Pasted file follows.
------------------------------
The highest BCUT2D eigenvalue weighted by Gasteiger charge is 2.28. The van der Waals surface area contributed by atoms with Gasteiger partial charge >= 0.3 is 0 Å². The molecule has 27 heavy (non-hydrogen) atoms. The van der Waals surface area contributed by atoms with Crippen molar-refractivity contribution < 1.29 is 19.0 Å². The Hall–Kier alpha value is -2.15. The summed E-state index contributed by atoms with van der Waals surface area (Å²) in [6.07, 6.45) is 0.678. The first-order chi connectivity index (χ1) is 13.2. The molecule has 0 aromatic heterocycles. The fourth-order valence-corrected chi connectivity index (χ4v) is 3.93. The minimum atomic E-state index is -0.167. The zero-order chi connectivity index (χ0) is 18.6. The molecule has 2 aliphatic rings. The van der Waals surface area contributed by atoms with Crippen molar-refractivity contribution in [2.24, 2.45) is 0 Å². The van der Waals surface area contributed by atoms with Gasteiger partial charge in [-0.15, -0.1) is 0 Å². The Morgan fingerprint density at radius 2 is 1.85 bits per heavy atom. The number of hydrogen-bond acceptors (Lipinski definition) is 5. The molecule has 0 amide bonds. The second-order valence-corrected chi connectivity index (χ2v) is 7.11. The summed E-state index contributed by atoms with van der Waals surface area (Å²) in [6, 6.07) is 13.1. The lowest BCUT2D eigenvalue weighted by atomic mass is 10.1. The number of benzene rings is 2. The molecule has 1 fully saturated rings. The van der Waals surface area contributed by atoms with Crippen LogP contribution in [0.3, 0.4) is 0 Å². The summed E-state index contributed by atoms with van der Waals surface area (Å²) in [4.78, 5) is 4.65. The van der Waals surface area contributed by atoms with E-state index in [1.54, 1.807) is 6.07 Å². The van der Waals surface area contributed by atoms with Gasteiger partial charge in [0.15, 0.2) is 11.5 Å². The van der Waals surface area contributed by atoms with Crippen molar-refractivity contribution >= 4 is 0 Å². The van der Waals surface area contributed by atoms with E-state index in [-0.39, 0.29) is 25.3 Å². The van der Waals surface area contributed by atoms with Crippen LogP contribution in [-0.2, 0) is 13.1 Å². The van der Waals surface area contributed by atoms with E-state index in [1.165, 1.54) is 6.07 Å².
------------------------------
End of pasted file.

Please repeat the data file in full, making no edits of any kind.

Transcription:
The highest BCUT2D eigenvalue weighted by Gasteiger charge is 2.28. The van der Waals surface area contributed by atoms with Gasteiger partial charge >= 0.3 is 0 Å². The molecule has 27 heavy (non-hydrogen) atoms. The van der Waals surface area contributed by atoms with Crippen molar-refractivity contribution < 1.29 is 19.0 Å². The Hall–Kier alpha value is -2.15. The summed E-state index contributed by atoms with van der Waals surface area (Å²) in [6.07, 6.45) is 0.678. The first-order chi connectivity index (χ1) is 13.2. The molecule has 0 aromatic heterocycles. The fourth-order valence-corrected chi connectivity index (χ4v) is 3.93. The minimum atomic E-state index is -0.167. The zero-order chi connectivity index (χ0) is 18.6. The molecule has 2 aliphatic rings. The van der Waals surface area contributed by atoms with Crippen molar-refractivity contribution in [2.24, 2.45) is 0 Å². The van der Waals surface area contributed by atoms with Gasteiger partial charge in [-0.15, -0.1) is 0 Å². The Morgan fingerprint density at radius 2 is 1.85 bits per heavy atom. The number of hydrogen-bond acceptors (Lipinski definition) is 5. The molecule has 0 amide bonds. The second-order valence-corrected chi connectivity index (χ2v) is 7.11. The summed E-state index contributed by atoms with van der Waals surface area (Å²) in [6, 6.07) is 13.1. The lowest BCUT2D eigenvalue weighted by atomic mass is 10.1. The number of benzene rings is 2. The molecule has 1 fully saturated rings. The van der Waals surface area contributed by atoms with Crippen LogP contribution in [0.3, 0.4) is 0 Å². The summed E-state index contributed by atoms with van der Waals surface area (Å²) in [4.78, 5) is 4.65. The van der Waals surface area contributed by atoms with E-state index in [1.54, 1.807) is 6.07 Å². The van der Waals surface area contributed by atoms with Gasteiger partial charge in [0.15, 0.2) is 11.5 Å². The van der Waals surface area contributed by atoms with Crippen molar-refractivity contribution >= 4 is 0 Å². The van der Waals surface area contributed by atoms with E-state index in [-0.39, 0.29) is 25.3 Å². The van der Waals surface area contributed by atoms with Crippen LogP contribution in [-0.2, 0) is 13.1 Å². The van der Waals surface area contributed by atoms with E-state index in [1.165, 1.54) is 6.07 Å².